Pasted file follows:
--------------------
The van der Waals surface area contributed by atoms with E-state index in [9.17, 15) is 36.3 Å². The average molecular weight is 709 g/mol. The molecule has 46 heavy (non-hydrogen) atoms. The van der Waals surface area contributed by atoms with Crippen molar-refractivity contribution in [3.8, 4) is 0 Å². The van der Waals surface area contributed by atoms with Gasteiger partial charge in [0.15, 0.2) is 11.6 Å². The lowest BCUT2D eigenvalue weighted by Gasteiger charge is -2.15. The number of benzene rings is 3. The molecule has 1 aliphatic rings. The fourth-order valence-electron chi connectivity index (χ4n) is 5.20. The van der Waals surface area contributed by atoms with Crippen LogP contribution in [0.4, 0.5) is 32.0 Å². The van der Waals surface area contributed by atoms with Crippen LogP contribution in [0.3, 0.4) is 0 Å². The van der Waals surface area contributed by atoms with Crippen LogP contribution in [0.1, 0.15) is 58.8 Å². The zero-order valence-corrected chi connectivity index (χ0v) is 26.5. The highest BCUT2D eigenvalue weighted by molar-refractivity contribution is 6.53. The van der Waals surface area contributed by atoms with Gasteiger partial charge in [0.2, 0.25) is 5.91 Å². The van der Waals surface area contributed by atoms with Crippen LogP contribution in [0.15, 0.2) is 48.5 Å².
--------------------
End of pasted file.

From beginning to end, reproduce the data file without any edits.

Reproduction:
The van der Waals surface area contributed by atoms with E-state index in [9.17, 15) is 36.3 Å². The average molecular weight is 709 g/mol. The molecule has 46 heavy (non-hydrogen) atoms. The van der Waals surface area contributed by atoms with Crippen molar-refractivity contribution in [3.8, 4) is 0 Å². The van der Waals surface area contributed by atoms with Gasteiger partial charge in [0.15, 0.2) is 11.6 Å². The lowest BCUT2D eigenvalue weighted by Gasteiger charge is -2.15. The number of benzene rings is 3. The molecule has 1 aliphatic rings. The fourth-order valence-electron chi connectivity index (χ4n) is 5.20. The van der Waals surface area contributed by atoms with Crippen LogP contribution in [0.4, 0.5) is 32.0 Å². The van der Waals surface area contributed by atoms with Crippen LogP contribution in [0.3, 0.4) is 0 Å². The van der Waals surface area contributed by atoms with Crippen LogP contribution in [0.1, 0.15) is 58.8 Å². The zero-order valence-corrected chi connectivity index (χ0v) is 26.5. The highest BCUT2D eigenvalue weighted by molar-refractivity contribution is 6.53. The van der Waals surface area contributed by atoms with Gasteiger partial charge in [0.2, 0.25) is 5.91 Å². The van der Waals surface area contributed by atoms with Crippen LogP contribution in [0.15, 0.2) is 48.5 Å².